Vol.90, No.6, 2021, pp.1685-1696, doi:10.32604/phyton.2021.015533
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ARTICLE
Structural and Histochemical Features of the Slow-Growing Perennial Coptis chinensis Franch. (Ranunculaceae)
  • Jingyuan Yang1, Jie Zhou1, Jiaojiao Jin1, Yi Li2, Xia Zhang3, Teng Li3, Mengdi Zhang3, Xiaodong Cai3, Chaodong Yang3, Cunyu Zhou3,*
1 Hubei Province Key Laboratory of Conservation Biology for Shennongjia Golden Monkey, Shennongjia National Park Administration, Muyu Town, 42400, China
2 Ningxia Jiesi Environmental Protection Technology Co., Ltd., Yinchuan, 750000, China
3 Engineering Research Center of Ecology and Agriculture Use of Wetland, Ministry of Education, Hubei Key Laboratory of Waterlogging Disaster and Agricultural Use of Wetland, Yangtze University, Jingzhou, 434025, China
* Corresponding Author: Cunyu Zhou. Email:
(This article belongs to this Special Issue: Plant Ecophysiology: Recent Trends and Advancements)
Received 26 December 2020; Accepted 12 March 2021; Issue published 28 June 2021
Abstract
Huanglian (Coptis chinensis Franch.) is a slow-growing perennial medicinal herb with considerable economic value. This study aimed to determine the structural characteristics and the levels of berberine deposits in the organs and tissues of Huanglian using light and epifluorescence microscopy. The adventitious roots are composed of primary and secondary structures with endodermis, exodermis, and phellem. The rhizome structures are composed of primary and secondary structures with cuticle and phellem. The leaves are composed of sclerenchymatous rings, isolateral mesophyll, and thin cuticles. We detected berberine in the xylem walls of the roots and rhizomes as well as in the sclerenchymatous rings of the petioles. We postulate that as the exodermis is developed, the deposition of berberine in the xylem closest to the root tips may affect water and nutrient absorption and transfer. Leaf blades had a thin cuticle and isolateral mesophyll, suggesting shade tolerance. These structural and histochemical features suggest that Huanglian is adapted to the slow growing nature of a shady environment.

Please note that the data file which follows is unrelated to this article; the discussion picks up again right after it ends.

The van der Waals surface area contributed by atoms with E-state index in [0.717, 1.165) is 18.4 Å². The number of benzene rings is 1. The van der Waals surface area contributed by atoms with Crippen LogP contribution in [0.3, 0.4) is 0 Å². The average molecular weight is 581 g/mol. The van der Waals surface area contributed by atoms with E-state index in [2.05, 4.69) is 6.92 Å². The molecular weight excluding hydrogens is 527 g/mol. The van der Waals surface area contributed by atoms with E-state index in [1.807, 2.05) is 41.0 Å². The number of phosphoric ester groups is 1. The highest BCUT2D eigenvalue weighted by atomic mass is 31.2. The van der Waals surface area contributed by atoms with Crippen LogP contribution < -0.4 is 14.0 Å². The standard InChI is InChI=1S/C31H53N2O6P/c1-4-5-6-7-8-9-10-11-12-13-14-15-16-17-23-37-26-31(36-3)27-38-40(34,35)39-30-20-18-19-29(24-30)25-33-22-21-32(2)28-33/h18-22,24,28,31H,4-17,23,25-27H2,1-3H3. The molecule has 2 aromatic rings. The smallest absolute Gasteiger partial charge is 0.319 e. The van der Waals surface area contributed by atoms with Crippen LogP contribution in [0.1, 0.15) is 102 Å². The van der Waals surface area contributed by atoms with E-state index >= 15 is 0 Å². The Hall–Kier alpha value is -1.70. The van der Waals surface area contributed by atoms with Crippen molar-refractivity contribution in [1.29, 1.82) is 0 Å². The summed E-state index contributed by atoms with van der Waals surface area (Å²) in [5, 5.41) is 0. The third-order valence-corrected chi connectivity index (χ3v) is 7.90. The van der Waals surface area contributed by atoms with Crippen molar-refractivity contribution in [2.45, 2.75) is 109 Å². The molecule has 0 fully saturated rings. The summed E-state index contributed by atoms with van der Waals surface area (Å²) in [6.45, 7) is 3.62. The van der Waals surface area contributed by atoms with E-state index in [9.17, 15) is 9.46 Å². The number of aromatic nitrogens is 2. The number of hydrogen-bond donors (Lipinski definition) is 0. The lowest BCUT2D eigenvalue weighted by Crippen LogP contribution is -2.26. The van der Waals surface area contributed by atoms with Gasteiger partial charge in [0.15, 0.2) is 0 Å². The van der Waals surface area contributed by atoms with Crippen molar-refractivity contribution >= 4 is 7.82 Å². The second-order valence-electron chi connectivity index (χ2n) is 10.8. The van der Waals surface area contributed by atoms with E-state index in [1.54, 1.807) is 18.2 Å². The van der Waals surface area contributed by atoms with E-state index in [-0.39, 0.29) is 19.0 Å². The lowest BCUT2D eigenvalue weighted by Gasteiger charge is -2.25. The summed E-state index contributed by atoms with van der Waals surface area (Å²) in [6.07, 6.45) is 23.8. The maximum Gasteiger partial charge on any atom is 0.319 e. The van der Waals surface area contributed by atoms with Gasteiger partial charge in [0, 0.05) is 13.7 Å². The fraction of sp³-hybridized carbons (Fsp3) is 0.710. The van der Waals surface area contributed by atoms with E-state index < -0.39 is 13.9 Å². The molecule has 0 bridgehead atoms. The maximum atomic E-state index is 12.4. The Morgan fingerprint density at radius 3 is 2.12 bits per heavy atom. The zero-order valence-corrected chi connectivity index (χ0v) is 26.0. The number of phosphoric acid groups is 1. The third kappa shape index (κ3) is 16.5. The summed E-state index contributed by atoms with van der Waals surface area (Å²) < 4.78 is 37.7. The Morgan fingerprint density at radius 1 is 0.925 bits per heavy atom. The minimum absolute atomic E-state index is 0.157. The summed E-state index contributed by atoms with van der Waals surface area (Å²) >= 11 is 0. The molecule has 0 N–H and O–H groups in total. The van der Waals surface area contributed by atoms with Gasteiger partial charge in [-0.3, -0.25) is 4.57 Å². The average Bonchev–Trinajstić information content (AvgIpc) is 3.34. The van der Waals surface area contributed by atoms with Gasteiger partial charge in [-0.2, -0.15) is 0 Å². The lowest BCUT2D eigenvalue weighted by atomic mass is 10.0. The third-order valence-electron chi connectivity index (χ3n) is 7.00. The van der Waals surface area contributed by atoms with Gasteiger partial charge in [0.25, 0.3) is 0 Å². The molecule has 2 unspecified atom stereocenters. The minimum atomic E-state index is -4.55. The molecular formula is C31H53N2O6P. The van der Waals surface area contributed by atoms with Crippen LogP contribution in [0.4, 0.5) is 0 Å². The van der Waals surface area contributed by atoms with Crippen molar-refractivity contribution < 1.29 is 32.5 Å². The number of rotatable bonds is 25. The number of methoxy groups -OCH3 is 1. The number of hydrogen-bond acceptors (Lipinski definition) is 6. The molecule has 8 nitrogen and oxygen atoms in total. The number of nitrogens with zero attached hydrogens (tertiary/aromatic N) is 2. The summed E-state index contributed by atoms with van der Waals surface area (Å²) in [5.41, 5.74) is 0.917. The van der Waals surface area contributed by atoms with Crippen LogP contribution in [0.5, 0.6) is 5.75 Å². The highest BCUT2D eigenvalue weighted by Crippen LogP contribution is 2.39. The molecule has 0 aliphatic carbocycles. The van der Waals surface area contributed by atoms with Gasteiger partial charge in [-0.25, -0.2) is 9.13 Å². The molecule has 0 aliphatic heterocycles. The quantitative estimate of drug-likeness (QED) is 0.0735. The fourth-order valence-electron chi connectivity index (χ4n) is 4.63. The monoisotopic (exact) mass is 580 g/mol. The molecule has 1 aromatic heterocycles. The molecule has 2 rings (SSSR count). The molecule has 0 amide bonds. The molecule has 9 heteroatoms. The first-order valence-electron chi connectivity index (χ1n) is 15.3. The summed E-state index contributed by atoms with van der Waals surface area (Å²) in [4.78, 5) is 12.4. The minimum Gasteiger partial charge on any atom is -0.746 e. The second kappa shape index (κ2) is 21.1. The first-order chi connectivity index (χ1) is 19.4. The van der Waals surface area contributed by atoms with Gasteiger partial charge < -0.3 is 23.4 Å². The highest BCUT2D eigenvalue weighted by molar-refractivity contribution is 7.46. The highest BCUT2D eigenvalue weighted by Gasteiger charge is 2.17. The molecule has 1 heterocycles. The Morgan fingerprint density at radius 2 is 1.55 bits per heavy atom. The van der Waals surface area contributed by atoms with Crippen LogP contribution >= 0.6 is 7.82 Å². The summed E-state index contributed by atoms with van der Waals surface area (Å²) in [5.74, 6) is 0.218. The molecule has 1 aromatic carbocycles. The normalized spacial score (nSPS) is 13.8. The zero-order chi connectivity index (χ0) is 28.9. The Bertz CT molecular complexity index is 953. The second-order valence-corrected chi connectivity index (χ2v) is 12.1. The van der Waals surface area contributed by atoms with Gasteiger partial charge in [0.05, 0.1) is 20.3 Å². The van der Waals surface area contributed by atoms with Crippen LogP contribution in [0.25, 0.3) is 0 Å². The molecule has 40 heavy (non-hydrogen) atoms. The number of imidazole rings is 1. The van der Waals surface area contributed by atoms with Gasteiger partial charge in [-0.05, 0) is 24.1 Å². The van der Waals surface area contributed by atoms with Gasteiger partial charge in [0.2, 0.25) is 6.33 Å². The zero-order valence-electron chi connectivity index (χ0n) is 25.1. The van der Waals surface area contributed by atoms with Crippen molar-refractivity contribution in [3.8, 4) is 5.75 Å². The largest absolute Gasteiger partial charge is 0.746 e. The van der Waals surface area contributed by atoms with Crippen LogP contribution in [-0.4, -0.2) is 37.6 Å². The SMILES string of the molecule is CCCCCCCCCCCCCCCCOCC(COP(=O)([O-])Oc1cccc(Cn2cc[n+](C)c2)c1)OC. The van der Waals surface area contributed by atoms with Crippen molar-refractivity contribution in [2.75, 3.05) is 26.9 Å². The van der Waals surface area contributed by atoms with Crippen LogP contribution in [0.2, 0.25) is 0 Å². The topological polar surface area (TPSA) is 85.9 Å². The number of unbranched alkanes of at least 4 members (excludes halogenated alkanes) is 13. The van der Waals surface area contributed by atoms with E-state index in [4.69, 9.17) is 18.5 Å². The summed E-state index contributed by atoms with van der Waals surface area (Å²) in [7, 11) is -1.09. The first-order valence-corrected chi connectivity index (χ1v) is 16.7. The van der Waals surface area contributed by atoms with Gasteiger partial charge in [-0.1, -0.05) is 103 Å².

Keywords
Berberine deposition; Coptis chinensis; histochemistry; structure
Cite This Article
Yang, J., Zhou, J., Jin, J., Li, Y., Zhang, X. et al. (2021). Structural and Histochemical Features of the Slow-Growing Perennial Coptis chinensis Franch. (Ranunculaceae). Phyton-International Journal of Experimental Botany, 90(6), 1685–1696.
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